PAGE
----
UPDATE: Washington has played the race card, telling Newsweek that ABC fired him because he refused to play the "a mush-mouth Negro" role (though to be perfectly frank, I thought his post-second-comment reaction was rather servile).
"someone heard the booming voice of a black man and got really scared and that was the beginning of the end for me." ...
"My mistake was thinking black people get second chances. I was wrong," ...
His unwillingness to act like a submissive black at work was part of the problem, Washington said.
"Well, it didn't help me on the set that I was a black man who wasn't a mush-mouth Negro walking around with his head in his hands all the time. I didn't speak like I'd just left the plantation and that can be a problem for people sometime," he said.
This smells like it could get REALLY ugly.

Sunday, June 17, 2007

Also for Father's Day

A few days ago, one of the lengthiest, densest comments ever received at this blog was posted in re my post earlier this year on my not getting the Prodigal Son parable. The post is now so old that I doubt anybody will read it if I don't attract attention to it. But it also makes for good Father's Day reading.

It's by a "non-Catholic follower of Jesus" (is there such a thing????) named Rick. It goes into some personal history on his part, but RTWT. This is the overall point.
So, the approach to Father's Day from the parable is to point out that the characteristic of the father's love toward his son is to be seen, in representative form, in our love for our children. So, the point is not so much to "honor" Father's as it is to challenge them to see what Fatherhood means from God's perspective.
Also, I want people to experience the depth of God the Father's unconditional, extravagant, even scandalous love for them.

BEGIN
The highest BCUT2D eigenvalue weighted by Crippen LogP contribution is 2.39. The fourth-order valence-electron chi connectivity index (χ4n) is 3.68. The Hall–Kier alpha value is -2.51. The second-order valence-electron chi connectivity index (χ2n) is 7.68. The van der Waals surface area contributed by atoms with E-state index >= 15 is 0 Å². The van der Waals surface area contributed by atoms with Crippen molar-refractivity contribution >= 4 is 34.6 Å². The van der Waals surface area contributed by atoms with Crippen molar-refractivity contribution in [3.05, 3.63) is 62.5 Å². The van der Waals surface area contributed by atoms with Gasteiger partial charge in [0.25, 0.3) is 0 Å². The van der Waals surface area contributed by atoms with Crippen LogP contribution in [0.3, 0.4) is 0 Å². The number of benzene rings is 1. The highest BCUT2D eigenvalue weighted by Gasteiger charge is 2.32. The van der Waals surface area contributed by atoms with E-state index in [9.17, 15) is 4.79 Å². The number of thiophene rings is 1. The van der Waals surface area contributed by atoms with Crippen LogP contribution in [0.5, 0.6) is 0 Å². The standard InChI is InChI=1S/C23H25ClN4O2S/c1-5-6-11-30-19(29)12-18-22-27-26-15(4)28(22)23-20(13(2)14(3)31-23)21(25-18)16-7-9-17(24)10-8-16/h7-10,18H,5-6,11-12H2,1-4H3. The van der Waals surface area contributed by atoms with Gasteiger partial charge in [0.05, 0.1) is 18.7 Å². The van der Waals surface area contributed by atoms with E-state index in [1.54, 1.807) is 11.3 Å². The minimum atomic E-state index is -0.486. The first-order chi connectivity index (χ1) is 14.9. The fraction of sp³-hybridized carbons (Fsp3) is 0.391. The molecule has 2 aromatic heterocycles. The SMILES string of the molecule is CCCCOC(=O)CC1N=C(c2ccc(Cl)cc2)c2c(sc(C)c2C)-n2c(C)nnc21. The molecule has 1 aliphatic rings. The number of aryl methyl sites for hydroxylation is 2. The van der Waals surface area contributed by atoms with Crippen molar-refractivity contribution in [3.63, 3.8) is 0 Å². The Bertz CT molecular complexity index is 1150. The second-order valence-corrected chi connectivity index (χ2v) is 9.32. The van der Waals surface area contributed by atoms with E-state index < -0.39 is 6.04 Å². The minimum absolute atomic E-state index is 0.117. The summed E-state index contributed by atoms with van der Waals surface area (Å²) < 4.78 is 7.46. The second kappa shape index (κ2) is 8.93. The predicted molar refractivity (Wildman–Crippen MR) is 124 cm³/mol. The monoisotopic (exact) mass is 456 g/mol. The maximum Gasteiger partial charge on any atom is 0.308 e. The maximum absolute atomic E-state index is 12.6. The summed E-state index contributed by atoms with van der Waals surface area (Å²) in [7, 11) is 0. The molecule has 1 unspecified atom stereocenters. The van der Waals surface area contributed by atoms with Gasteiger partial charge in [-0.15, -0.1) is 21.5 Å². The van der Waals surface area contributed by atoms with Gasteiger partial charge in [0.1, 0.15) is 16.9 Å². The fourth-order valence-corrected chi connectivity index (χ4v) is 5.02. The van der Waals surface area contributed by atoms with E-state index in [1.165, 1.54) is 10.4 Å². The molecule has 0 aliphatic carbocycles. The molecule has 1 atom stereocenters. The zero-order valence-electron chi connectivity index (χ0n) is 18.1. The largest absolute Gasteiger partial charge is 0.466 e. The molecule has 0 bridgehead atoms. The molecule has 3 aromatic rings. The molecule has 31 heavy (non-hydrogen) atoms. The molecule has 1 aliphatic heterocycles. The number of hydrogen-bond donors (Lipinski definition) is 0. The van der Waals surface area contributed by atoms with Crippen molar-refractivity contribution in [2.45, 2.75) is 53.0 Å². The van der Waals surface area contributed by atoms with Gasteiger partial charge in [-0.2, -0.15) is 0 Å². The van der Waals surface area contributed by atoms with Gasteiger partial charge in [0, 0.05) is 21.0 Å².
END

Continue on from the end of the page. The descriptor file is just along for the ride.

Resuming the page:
Father's Day

I bought a Father's Day gift for my confessor yesterday. I have to admit now that I genuinely have come to love the man as one does a father and as an icon of God the Father. I know from how he acts with me that my confessor would have been a wonderful father had God not called him to the priesthood. For example, like a father and the Father who is both loving and a disciplinarian, a good priest is a tiger in the pulpit and a pussycat in the confessional. Father is demanding (see anecdote recounted here), but never harder on me than he needs to be (in fact, he has a reputation for wimpy penances). I'm hard enough on myself as it is; I don't think that is unrelated to his manner with me. In fact, only once has he so much as snapped at me; when I was getting ready to walk out of his office in a fit of despair, he said abruptly, "sit down."

In fact, I have to admit that in many respects large and small, I treat him as a father even though he is younger than I. For example, I don't ever call him by his first name, not just in direct address (I always call him "Father" or the more familiar "Padre"), but even in the third person. When I speak of him to other persons, when named at all, he's always "Father" or "Father [Smith]," never "[John]" or "Father [John]."

I also was corresponding earlier today with a different Catholic priest, Father Bryce Sibley of St. Blogs, Louisiana apropos of something else (he has a wonderful and timely sermon available as a CD here on the homosexual agenda and fatherhood). Anyway, I also got to wondering whether Father's Day is actually a lonely day for Catholic priests, given ... well, you know. Shortly before he retired his site, Father Sibley put up this baptism picture that people joked made him look so paternal, in the more-usual sense.